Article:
NOCTURNE (2020) Reviews of Amazon Prime-Blumhouse horror

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‘The great reach their potential. The mad surpass it.’

Nocturne is a 2020 American horror feature about a timid music student who begins to outshine her more accomplished and outgoing twin sister; this is after she discovers a mysterious notebook belonging to a recently deceased classmate.

Written and directed by Zu Quirke – making her feature debut – the Blumhouse production stars Sydney Sweeney, Jacques Colimon, Ji Eun Hwang and Madison Iseman. Executive produced by Jason Blum, Lisa Bruce, Marci Wiseman, Jeremy Gold, Matthew Myers and Fodhla Cronin O’Reilly.

Nocturne is part of the 2020 Welcome to the Blumhouse series of four films that are available to watch on Amazon Prime. The others are: Black Box – The Lie – Evil Eye


When a virtuoso music student commits suicide days before an important concert, her death unleashes a supernatural force. Having grown up in the shadow of her more talented twin sister, shy piano student Juliet Lowe (Sydney Sweeney) is used to always being second-best when it comes to music.

However, when she finds a mysterious notebook that belonged to the school’s recently deceased star soloist, her playing miraculously begins to improve and she soon eclipses her sister Vivian (Madison Iseman) as the academy’s top student. Along with her newfound abilities, however, comes a series of frightening premonitions. As Juliet’s visions grow more nightmarish, she discovers the true cost of achieving artistic perfection…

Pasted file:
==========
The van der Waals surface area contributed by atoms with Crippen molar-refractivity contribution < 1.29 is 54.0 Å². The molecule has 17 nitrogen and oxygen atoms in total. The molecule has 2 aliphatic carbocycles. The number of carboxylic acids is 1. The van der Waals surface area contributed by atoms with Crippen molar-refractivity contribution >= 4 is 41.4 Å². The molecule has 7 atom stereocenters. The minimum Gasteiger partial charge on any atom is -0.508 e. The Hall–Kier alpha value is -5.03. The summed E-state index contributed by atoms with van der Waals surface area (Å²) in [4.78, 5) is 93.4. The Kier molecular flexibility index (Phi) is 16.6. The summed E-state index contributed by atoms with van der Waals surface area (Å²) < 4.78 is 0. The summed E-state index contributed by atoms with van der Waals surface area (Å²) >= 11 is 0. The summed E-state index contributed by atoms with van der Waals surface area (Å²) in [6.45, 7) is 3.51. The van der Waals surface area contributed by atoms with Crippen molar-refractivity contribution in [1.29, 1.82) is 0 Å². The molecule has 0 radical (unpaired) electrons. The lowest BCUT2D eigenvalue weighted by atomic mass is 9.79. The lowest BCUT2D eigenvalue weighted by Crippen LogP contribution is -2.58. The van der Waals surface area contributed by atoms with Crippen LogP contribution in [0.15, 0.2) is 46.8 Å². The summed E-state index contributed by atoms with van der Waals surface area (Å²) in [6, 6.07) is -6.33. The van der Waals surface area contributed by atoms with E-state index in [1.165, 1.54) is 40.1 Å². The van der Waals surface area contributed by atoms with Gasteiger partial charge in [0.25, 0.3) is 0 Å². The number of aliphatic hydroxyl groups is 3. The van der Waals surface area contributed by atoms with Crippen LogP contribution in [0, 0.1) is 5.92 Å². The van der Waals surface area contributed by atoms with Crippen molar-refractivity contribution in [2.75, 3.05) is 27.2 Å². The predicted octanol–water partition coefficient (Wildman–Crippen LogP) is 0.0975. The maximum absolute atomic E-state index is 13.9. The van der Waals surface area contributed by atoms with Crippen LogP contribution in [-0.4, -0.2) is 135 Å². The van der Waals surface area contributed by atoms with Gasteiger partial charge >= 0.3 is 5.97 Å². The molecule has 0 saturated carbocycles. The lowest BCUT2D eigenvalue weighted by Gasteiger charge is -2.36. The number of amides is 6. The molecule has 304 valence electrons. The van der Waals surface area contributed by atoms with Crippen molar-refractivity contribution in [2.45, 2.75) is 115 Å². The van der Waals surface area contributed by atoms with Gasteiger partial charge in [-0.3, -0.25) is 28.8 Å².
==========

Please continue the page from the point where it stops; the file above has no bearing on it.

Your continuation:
“It got a bit convoluted with the heavy reliance on the notebook driving Juliet to act out of character to achieve perfection. There are plenty of references to the Devil throughout the movie which feels a bit heavy handed, especially with the use of the yellow light to reinforce the abnormal events. Sweeney and Iseman put in great performances with the material they were given.” CRP Writes

“Despite its obvious themes, at 90 minutes, Nocturne is succinct enough to remain entertaining and smoothly-paced throughout. Quirke has an innate ability to keep the story moving, never pausing to mire her viewers in extraneous details, which allows her carefully-crafted, ominous mood to pervade. Though this leaves many of her characters flat, it also forces moviegoers to focus almost solely on Sweeney’s Juliet.” Cryptic Rock

“If you’re thinking along the lines of a film as unsettlingly insidious as Suspiria or as artistically eerie as Black Swan because of the similar setting and themes, you’ll find Nocturne isn’t anywhere close with its dialed down darkness. It might be billed as a creepy chiller, but Nocturne plays like someone pulled a B storyline out of a TV teen soap opera and stretched it into a film with the lightest pinch of paranormal activity possible.” Culture Crypt

” …the horror in Nocturne also comes overwhelmingly from the atmosphere more than anything else. There are touches of violence in the film, as mentioned earlier it opens with a suicide, but it is by no means a brutally violent horror movie. Opting instead to disconcert the audience by placing us in Juliet’s mind as her world begins to change, moving from one of dour blues to that of bright reds and yellows.” Cultured Vultures

“This is yet another case of a film that might have been better served as a long short film but just feels a bit padded with narrative filler just so the movie can barely cross the 90-minute runtime threshold. This slow burn of a supernatural horror empathizes with anyone whose reach exceeded their grasp.” Explore Into Film